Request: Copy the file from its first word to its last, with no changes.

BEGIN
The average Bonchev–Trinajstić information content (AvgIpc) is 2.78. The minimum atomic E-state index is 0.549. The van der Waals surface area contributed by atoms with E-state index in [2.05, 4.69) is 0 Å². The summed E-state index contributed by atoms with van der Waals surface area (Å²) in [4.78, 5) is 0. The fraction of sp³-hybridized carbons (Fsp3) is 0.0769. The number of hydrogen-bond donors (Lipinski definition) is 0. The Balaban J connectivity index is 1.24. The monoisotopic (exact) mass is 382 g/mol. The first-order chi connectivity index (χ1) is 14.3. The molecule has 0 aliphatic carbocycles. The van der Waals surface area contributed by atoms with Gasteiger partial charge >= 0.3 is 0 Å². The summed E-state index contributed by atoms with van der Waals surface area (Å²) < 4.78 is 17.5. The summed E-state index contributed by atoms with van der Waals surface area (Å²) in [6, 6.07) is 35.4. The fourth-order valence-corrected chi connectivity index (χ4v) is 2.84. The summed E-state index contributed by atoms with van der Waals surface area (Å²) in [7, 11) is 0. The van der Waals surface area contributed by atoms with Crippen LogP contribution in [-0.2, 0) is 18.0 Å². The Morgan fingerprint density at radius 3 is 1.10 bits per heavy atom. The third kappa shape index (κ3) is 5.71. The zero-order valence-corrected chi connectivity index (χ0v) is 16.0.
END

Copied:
The average Bonchev–Trinajstić information content (AvgIpc) is 2.78. The minimum atomic E-state index is 0.549. The van der Waals surface area contributed by atoms with E-state index in [2.05, 4.69) is 0 Å². The summed E-state index contributed by atoms with van der Waals surface area (Å²) in [4.78, 5) is 0. The fraction of sp³-hybridized carbons (Fsp3) is 0.0769. The number of hydrogen-bond donors (Lipinski definition) is 0. The Balaban J connectivity index is 1.24. The monoisotopic (exact) mass is 382 g/mol. The first-order chi connectivity index (χ1) is 14.3. The molecule has 0 aliphatic carbocycles. The van der Waals surface area contributed by atoms with Gasteiger partial charge >= 0.3 is 0 Å². The summed E-state index contributed by atoms with van der Waals surface area (Å²) < 4.78 is 17.5. The summed E-state index contributed by atoms with van der Waals surface area (Å²) in [6, 6.07) is 35.4. The fourth-order valence-corrected chi connectivity index (χ4v) is 2.84. The summed E-state index contributed by atoms with van der Waals surface area (Å²) in [7, 11) is 0. The van der Waals surface area contributed by atoms with Crippen LogP contribution in [-0.2, 0) is 18.0 Å². The Morgan fingerprint density at radius 3 is 1.10 bits per heavy atom. The third kappa shape index (κ3) is 5.71. The zero-order valence-corrected chi connectivity index (χ0v) is 16.0.